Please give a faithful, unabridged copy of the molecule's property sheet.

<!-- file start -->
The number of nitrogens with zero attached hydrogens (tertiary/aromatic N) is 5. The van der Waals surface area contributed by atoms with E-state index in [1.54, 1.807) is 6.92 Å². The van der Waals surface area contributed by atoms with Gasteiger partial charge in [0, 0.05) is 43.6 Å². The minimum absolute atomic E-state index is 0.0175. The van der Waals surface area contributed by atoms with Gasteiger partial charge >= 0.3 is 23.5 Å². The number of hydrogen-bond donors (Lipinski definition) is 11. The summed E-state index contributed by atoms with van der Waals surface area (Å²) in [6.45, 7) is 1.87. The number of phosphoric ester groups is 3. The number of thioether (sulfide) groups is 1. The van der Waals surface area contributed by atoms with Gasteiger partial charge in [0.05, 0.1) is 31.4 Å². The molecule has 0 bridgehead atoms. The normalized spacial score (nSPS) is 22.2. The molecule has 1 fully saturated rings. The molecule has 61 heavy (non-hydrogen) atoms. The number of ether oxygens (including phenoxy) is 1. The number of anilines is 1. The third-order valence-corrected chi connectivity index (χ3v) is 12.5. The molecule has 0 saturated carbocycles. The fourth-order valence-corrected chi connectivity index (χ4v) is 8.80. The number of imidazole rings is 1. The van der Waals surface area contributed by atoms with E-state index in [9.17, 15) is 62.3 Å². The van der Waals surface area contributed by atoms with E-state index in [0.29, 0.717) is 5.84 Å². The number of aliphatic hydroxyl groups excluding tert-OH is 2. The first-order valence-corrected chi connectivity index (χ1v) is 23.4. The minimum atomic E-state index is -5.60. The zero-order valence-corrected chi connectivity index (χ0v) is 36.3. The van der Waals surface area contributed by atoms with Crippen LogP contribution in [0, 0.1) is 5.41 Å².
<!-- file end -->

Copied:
The number of nitrogens with zero attached hydrogens (tertiary/aromatic N) is 5. The van der Waals surface area contributed by atoms with E-state index in [1.54, 1.807) is 6.92 Å². The van der Waals surface area contributed by atoms with Gasteiger partial charge in [0, 0.05) is 43.6 Å². The minimum absolute atomic E-state index is 0.0175. The van der Waals surface area contributed by atoms with Gasteiger partial charge >= 0.3 is 23.5 Å². The number of hydrogen-bond donors (Lipinski definition) is 11. The summed E-state index contributed by atoms with van der Waals surface area (Å²) in [6.45, 7) is 1.87. The number of phosphoric ester groups is 3. The number of thioether (sulfide) groups is 1. The van der Waals surface area contributed by atoms with Gasteiger partial charge in [0.05, 0.1) is 31.4 Å². The molecule has 0 bridgehead atoms. The normalized spacial score (nSPS) is 22.2. The molecule has 1 fully saturated rings. The molecule has 61 heavy (non-hydrogen) atoms. The number of ether oxygens (including phenoxy) is 1. The number of anilines is 1. The third-order valence-corrected chi connectivity index (χ3v) is 12.5. The molecule has 0 saturated carbocycles. The fourth-order valence-corrected chi connectivity index (χ4v) is 8.80. The number of imidazole rings is 1. The van der Waals surface area contributed by atoms with E-state index in [9.17, 15) is 62.3 Å². The van der Waals surface area contributed by atoms with E-state index in [0.29, 0.717) is 5.84 Å². The number of aliphatic hydroxyl groups excluding tert-OH is 2. The first-order valence-corrected chi connectivity index (χ1v) is 23.4. The minimum atomic E-state index is -5.60. The zero-order valence-corrected chi connectivity index (χ0v) is 36.3. The van der Waals surface area contributed by atoms with Crippen LogP contribution in [0, 0.1) is 5.41 Å².